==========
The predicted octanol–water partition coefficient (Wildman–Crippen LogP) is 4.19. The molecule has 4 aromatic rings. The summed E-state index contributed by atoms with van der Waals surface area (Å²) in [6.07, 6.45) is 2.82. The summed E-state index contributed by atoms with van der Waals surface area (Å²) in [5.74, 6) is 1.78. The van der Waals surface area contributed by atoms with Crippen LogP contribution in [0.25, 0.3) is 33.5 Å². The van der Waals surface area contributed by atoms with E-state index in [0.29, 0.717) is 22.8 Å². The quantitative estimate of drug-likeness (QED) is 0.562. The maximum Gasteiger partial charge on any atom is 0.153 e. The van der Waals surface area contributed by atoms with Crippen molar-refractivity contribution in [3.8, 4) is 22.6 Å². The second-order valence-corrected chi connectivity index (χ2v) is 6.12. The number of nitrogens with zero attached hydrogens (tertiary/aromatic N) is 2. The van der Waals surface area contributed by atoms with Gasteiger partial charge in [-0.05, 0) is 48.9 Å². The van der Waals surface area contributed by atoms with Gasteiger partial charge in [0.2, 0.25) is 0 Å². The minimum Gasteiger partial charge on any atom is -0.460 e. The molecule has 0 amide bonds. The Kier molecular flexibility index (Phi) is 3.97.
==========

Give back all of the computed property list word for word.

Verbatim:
The predicted octanol–water partition coefficient (Wildman–Crippen LogP) is 4.19. The molecule has 4 aromatic rings. The summed E-state index contributed by atoms with van der Waals surface area (Å²) in [6.07, 6.45) is 2.82. The summed E-state index contributed by atoms with van der Waals surface area (Å²) in [5.74, 6) is 1.78. The van der Waals surface area contributed by atoms with Crippen LogP contribution in [0.25, 0.3) is 33.5 Å². The van der Waals surface area contributed by atoms with E-state index in [0.29, 0.717) is 22.8 Å². The quantitative estimate of drug-likeness (QED) is 0.562. The maximum Gasteiger partial charge on any atom is 0.153 e. The van der Waals surface area contributed by atoms with Crippen molar-refractivity contribution in [3.8, 4) is 22.6 Å². The second-order valence-corrected chi connectivity index (χ2v) is 6.12. The number of nitrogens with zero attached hydrogens (tertiary/aromatic N) is 2. The van der Waals surface area contributed by atoms with Gasteiger partial charge in [-0.05, 0) is 48.9 Å². The van der Waals surface area contributed by atoms with Gasteiger partial charge in [0.2, 0.25) is 0 Å². The minimum Gasteiger partial charge on any atom is -0.460 e. The molecule has 0 amide bonds. The Kier molecular flexibility index (Phi) is 3.97.